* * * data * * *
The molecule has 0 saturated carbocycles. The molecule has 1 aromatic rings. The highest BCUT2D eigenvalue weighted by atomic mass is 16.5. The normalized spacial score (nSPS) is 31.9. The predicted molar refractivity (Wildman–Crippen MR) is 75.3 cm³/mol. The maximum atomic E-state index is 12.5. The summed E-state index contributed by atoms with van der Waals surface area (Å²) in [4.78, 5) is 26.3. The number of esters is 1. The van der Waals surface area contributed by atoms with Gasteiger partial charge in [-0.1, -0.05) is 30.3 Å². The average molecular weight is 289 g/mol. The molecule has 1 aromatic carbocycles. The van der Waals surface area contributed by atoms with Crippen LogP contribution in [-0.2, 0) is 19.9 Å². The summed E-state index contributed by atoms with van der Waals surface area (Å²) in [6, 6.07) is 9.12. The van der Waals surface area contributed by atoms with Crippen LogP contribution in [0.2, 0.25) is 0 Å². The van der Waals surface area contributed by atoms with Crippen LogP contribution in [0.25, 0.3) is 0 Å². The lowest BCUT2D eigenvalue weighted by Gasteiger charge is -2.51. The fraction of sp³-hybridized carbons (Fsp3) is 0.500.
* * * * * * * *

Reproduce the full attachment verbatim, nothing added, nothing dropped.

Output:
The molecule has 0 saturated carbocycles. The molecule has 1 aromatic rings. The highest BCUT2D eigenvalue weighted by atomic mass is 16.5. The normalized spacial score (nSPS) is 31.9. The predicted molar refractivity (Wildman–Crippen MR) is 75.3 cm³/mol. The maximum atomic E-state index is 12.5. The summed E-state index contributed by atoms with van der Waals surface area (Å²) in [4.78, 5) is 26.3. The number of esters is 1. The van der Waals surface area contributed by atoms with Gasteiger partial charge in [-0.1, -0.05) is 30.3 Å². The average molecular weight is 289 g/mol. The molecule has 1 aromatic carbocycles. The van der Waals surface area contributed by atoms with Crippen LogP contribution in [-0.2, 0) is 19.9 Å². The summed E-state index contributed by atoms with van der Waals surface area (Å²) in [6, 6.07) is 9.12. The van der Waals surface area contributed by atoms with Crippen LogP contribution in [0.2, 0.25) is 0 Å². The van der Waals surface area contributed by atoms with Crippen LogP contribution in [0.25, 0.3) is 0 Å². The lowest BCUT2D eigenvalue weighted by Gasteiger charge is -2.51. The fraction of sp³-hybridized carbons (Fsp3) is 0.500.